Guitar Gavel Lick Of The Week with Stevie K - Pentatonic Shape Major or Minor
Stevie K is spot on with his poetic metaphors in this week's lick and breaks down a great three octave move.
Paraphrasing Steve’s words:
Patterns and scales are the alphabet, your guitar is the typewriter. Insert your personality, insert your voice, and have fun.
Thank you Steve for sharing your time, treasures, and talent!
In 1978 Grover Jackson bought Charvel’s Guitar Repair from his boss Wayne Charvel. Located in Azusa, CA at that time their main lines of service was as a parts supplier.
The Charvel brand did very well in the late 1970s and accelerated significantly in the early 1980s. The company downright blew up when Grover created the Jackson label to market the Jackson Randy Rhoads which went into production in 1983.
There’s a storied history of the story… how Randy Rhoads made contact with Grover Jackson and presented his idea/drawing for an asymmetrical flying V. Nonetheless, a meeting did take place in December of 1980 and the two collaborated to bring Randy’s concept to life.
Randy called his creation the “Concorde”, named after the supersonic passenger jet.
And this is where the Jackson brand begins…
Grover was concerned the design was a little too edgy for the current Charvel offerings and didn’t want to hurt the brand. Preferring safety over sorrow, he painted his last name on the headstock in case this experiment didn’t go over well.
The opposite occurred.
After gigging with the guitar for several months Rhoads requested some tweaks to the Concorde and a second version was delivered in December of 1981. While on tour with Ozzie Osbourne, Rhoads died in an airplane crash in March of 1982, the guitar was put into production in 1983 and has since become an iconic mainstay of the brand.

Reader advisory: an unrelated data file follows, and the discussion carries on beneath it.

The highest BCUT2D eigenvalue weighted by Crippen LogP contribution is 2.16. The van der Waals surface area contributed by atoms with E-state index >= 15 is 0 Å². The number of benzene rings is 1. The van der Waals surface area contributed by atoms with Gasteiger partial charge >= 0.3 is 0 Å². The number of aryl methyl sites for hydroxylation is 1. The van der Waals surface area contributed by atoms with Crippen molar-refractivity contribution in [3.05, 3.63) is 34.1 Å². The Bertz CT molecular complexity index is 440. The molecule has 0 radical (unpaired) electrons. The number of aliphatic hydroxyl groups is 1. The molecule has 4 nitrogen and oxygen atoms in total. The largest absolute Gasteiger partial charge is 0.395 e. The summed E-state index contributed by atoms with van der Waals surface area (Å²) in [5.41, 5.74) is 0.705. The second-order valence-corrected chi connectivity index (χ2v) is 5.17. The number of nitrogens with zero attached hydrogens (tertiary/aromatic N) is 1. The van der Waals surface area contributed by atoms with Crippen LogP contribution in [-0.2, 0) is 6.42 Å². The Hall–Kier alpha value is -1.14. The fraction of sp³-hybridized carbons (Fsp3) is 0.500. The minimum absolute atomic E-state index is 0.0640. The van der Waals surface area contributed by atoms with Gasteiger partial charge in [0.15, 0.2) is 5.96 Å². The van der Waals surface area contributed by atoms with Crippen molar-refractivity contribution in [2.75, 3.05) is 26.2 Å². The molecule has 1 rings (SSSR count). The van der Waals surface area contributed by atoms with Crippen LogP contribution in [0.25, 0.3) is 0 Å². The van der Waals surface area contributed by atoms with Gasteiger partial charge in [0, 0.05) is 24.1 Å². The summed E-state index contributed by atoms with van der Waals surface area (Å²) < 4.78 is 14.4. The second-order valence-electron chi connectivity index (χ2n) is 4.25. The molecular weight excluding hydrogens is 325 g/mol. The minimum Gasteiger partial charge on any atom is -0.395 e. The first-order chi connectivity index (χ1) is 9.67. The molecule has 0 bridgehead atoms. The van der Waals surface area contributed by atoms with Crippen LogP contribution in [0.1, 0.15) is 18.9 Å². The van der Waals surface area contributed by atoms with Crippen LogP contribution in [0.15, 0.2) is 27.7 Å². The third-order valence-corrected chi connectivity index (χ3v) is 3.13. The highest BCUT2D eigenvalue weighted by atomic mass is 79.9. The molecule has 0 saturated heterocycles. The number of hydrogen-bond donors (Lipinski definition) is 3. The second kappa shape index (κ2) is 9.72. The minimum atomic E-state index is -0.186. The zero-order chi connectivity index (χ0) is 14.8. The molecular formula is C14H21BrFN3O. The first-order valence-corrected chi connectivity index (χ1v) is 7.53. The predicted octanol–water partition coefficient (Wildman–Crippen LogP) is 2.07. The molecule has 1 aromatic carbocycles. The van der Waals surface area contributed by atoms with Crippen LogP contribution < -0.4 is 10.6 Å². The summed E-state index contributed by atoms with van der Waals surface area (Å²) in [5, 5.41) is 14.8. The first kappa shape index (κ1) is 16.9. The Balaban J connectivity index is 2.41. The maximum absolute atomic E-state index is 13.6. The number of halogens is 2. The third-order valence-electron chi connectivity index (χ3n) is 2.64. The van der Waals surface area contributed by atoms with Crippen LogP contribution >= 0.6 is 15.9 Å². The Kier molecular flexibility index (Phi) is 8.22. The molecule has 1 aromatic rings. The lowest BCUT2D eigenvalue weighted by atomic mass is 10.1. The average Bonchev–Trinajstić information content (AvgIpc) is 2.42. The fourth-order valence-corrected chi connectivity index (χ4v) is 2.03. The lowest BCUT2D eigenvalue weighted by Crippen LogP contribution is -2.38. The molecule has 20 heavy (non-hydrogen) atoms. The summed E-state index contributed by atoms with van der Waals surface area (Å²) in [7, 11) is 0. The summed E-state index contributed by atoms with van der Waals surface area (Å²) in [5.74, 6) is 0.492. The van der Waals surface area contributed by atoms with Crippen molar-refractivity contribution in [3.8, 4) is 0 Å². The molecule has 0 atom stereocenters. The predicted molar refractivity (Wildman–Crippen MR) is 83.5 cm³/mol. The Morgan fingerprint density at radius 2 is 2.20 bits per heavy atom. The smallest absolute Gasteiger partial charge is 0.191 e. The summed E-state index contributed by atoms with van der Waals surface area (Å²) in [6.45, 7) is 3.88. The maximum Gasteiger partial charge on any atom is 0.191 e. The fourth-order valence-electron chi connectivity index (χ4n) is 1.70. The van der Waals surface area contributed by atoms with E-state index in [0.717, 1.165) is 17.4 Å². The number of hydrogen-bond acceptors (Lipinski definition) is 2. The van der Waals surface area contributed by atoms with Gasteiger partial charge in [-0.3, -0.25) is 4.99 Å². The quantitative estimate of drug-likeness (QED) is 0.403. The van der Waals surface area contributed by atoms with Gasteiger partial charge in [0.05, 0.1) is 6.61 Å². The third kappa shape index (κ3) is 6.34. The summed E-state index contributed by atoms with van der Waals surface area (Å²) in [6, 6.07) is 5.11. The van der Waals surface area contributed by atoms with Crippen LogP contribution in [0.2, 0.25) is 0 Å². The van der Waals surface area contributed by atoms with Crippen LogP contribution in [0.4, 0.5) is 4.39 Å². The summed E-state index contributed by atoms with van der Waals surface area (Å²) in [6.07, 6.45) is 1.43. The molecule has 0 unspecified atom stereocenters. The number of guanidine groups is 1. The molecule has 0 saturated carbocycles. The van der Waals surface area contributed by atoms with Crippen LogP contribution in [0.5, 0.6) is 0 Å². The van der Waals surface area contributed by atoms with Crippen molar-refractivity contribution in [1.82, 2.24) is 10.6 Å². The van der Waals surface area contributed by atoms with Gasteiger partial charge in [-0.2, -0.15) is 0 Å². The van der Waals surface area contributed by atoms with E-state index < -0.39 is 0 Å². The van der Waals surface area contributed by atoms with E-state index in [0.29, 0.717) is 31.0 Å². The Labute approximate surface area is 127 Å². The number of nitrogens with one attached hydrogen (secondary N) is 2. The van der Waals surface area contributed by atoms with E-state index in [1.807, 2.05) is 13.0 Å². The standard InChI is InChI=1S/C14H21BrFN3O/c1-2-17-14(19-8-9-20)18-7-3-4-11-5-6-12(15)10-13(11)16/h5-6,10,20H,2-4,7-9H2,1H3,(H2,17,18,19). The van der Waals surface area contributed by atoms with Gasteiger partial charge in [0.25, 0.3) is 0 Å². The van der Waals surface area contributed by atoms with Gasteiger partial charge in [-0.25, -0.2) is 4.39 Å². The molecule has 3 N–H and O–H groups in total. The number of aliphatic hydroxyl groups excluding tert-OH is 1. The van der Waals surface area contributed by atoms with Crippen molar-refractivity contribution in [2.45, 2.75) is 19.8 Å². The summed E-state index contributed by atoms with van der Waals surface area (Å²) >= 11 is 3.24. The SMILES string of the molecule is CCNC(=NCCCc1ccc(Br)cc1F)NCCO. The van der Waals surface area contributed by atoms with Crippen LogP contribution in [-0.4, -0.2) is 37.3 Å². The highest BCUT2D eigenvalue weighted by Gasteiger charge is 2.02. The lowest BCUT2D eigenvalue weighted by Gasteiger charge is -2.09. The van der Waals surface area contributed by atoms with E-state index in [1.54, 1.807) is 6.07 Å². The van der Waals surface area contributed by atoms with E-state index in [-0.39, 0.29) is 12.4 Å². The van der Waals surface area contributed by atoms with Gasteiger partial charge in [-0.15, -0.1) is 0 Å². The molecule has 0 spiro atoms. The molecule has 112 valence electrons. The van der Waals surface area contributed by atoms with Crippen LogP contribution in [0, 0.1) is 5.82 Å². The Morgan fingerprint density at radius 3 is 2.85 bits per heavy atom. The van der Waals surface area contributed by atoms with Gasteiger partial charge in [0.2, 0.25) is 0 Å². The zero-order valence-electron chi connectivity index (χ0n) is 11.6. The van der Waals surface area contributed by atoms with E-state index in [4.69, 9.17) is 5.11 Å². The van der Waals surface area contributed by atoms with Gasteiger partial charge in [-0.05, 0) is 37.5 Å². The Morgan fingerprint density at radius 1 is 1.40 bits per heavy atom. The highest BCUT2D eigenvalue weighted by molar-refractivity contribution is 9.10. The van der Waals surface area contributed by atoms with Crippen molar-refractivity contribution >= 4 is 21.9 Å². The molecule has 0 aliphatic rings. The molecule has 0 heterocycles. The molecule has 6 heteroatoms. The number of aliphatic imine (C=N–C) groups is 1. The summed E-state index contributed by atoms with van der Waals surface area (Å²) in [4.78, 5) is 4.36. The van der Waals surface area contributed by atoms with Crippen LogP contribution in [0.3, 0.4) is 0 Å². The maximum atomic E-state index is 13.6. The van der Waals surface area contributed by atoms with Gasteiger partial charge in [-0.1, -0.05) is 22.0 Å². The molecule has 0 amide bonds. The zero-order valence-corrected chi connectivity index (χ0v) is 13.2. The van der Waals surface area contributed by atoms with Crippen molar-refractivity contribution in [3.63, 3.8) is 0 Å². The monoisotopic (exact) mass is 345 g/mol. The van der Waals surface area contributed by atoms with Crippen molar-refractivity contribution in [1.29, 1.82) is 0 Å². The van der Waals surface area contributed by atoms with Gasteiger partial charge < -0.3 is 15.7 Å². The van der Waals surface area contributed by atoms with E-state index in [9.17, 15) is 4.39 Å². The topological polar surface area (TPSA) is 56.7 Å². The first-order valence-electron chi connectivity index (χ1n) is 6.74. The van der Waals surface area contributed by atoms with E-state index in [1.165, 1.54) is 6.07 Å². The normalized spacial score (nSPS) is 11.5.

Despite the growing success of Charvel and the newfound success of Jackson Guitars, relentless money woes forced Grover Jackson to license both labels to Texas based International Music Corporation (IMC) in 1985. A year later he sold a majority interest to IMC and they moved all Charvel production models to Japan. Jackson models went to Ontario.
Over time, IMC eventually appointed the higher end models to Jackson and left the medium and entry level guitars in the Charvel brand family. However, the factory contracted for production, Chushin Gakki, was an excellent guitar manufacturer and had been making guitars since the 1950s.
Prior to 1986, Charvel was essentially a custom shop and the new corporate owner needed a model naming convention that wasn’t really in place before. Hence the new line-up that year included the sophisticated nomenclature (insert sarcasm emoji :-), Models 1 - 6.
Models 1-4 sported a bolt-on neck, while models 5 & 6 were a neck-through and are very similar to a Jackson Soloist.
The highest end offering was the Model 6 featuring two Jackson J-200 dual coil pickups and a humbucker made for their active electronics circuit.
In the dual coils, the wound bobbins are stacked on top of each other to create a humbucking effect, but “eliminates” the single coil noise.
Though Grover Jackson retained a 12% equity position in Charvel/Jackson he sold out completely in 1989. That was after another cost cutting move in which most of the Ontario staff was laid-off and nearly all Jackson branded guitar production was also shipped to Japan. On the used market, a 1980s Charvel Model 6 is approximately half the price of a comparable Jackson Soloist making it a worthy and more affordable entry point into the increasingly collectable shredder category. It’s worth noting, a major differentiator between Charvel and Jackson was the use of bolt-on necks for most Charvel’s (except the highest ends guitars) while Jackson’s were dominantly neck neck-through construction.
1986 Model 6 Specs: Poplar body, maple neck, rosewood fretboard, sharkfin inlays, two J-200 dual coils, and one J-50BC humbucker, 1 volume, 1 tone, and 1 EQ, three pickup toggles, Kahler 2300 Pro tremolo